The Civil Partnership Act 2004 (which came into force on 5 December 2005) allows same sex couples new rights as "civil partners." Despite having entered into a marriage in Canada in 2003, the UK automatically deemed Celia and Sue’s marriage to be a civil partnership as of December 2005.

Celia and Sue reject the conversion of their marriage into a civil partnership, believing it to be both symbolically and practically a lesser substitute. They are asking the court to recognise their overseas marriage in the same way that it would recognise that of a heterosexual couple. They will argue that a failure to do so would constitute a breach of their human rights to privacy and family life and their right to marry, and that it is discriminatory on the basis of their sexuality.

Joanne Sawyer, Legal Officer at Liberty said:

"Sue and Celia are lawfully married in Canada. Downgrading their marriage to a civil partnership, without their consent, maintains an artificial distinction between same sex and opposite sex couples which is unsustainable in contemporary Britain."

Liberty Press Office: 0207 378 3656 or 07973 831 128

NOTES TO EDITORS

Liberty is assisting the couple in their legal challenge.

The Family Division of the High Court is at the Royal Courts of Justice, Strand, London WC2 A211.

Sue Wilkinson can be contacted on: 07891 802 168 or sue_wilkinson_2000@yahoo.com

Celia Kitzinger can be contacted on: 07891 802 155 or celia_kitzinger@yahoo.com

Sue and Celia will argue that any failure to recognise the validity of their marriage constitutes a breach of their rights under Articles 8 (right to respect for private and family life), 12 (right to marry) and 14 (prohibition of discrimination) (taken together with Article 8 and/or 12) of the European Convention on Human Rights, which is incorporated into domestic law by the Human Rights Act 1998.

Celia is a Professor at the Sociology Department at the University of York.

Sue is an academic psychologist, and holds the posts of Professor of Feminist and Health Studies and Director of the Social Psychology degree programme at Loughborough University.

A briefing note on this case is available on .www.liberty-human-rights.org.uk.

 

May 2006 _KITZINGER & WILKINSON - BRIEFING NOTE_
Liberty is acting on behalf of Sue Wilkinson (supported by Celia Kitzinger) in her petition to have her marriage to Celia declared valid in the UK...

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21 Sep 05 Press Release
Couple challenge UK stance on Gay Marriage

In a case which threatens to undermine the UK Government’s stance on same sex marriage, a lesbian couple are seeking legal recognition of their Canadian marriage.

Today, Wednesday 21 September 2005, the case will be considered in the Principal Registry of the Family Division where the date for the trial will be set.

The hearing will begin at 10.30am and there will be a photo opportunity beforehand from 9.30-9.40am at the front of the court.

The couple will be available for interviews, by arrangement, between 3pm and 5pm.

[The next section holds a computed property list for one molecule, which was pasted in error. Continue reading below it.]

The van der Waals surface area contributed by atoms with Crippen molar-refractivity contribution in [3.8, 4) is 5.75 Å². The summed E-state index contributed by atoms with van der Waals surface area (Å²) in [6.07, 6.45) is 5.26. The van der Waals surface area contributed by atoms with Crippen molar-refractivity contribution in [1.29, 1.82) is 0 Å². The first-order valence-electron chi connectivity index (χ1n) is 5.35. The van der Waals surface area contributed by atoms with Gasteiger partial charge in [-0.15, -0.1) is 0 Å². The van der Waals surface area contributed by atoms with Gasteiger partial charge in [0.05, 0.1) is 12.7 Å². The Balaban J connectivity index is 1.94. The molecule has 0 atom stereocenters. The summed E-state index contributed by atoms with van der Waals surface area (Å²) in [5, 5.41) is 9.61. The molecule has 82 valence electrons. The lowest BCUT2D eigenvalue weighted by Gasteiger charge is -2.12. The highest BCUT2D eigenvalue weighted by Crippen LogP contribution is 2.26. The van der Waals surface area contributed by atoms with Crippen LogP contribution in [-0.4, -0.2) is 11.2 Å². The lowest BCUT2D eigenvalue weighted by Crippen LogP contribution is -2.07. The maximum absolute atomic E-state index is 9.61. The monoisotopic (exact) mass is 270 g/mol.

The Case
A British couple, Celia Kitzinger and Sue Wilkinson, who were legally married in Vancouver in 2003, are asking the court to recognise their marriage under section 55 of the Family Law Act 1986.

For an overseas marriage to be recognised in the UK it must be shown that the marriage was legal, recognised in the country in which it was executed, and that nothing in the country’s law restricted their freedom to marry.

Celia and Sue will argue that their marriage fulfils these requirements even though people cannot legally enter into same sex marriages in the UK.

Under the Civil Partnership Act 2004, which comes into effect in December 2005, same sex couples will be able to register their partnership and receive many of the legal benefits available to heterosexual married couples.

Celia and Sue reject civil partnership, believing it to be both symbolically and practically a lesser substitute. They are asking the court to recognise their overseas marriage in the same way that it would recognise that of a heterosexual couple. They will argue that a failure to do so would constitute a breach of their human rights to privacy and family life and their right to marry, and that it is discriminatory on the basis of their sexuality.

Celia Kitzinger and Sue Wilkinson said:

“This is fundamentally about equality. We want our marriage to be recognised as a marriage - just like any other marriage made in Canada. It is insulting and discriminatory to be offered a civil partnership instead. Civil partnerships are an important step forward for same-sex couples, but they are not enough. We want full equality in marriage.”

James Welch, Legal Director at Liberty said:

“Sue and Celia entered into a legal marriage in Canada. It is a matter of fairness and equality that they should be treated in the same way as any other couple who marries abroad: their marriage should be recognised here. They shouldn't have to settle for the second-best option of a civil partnership.”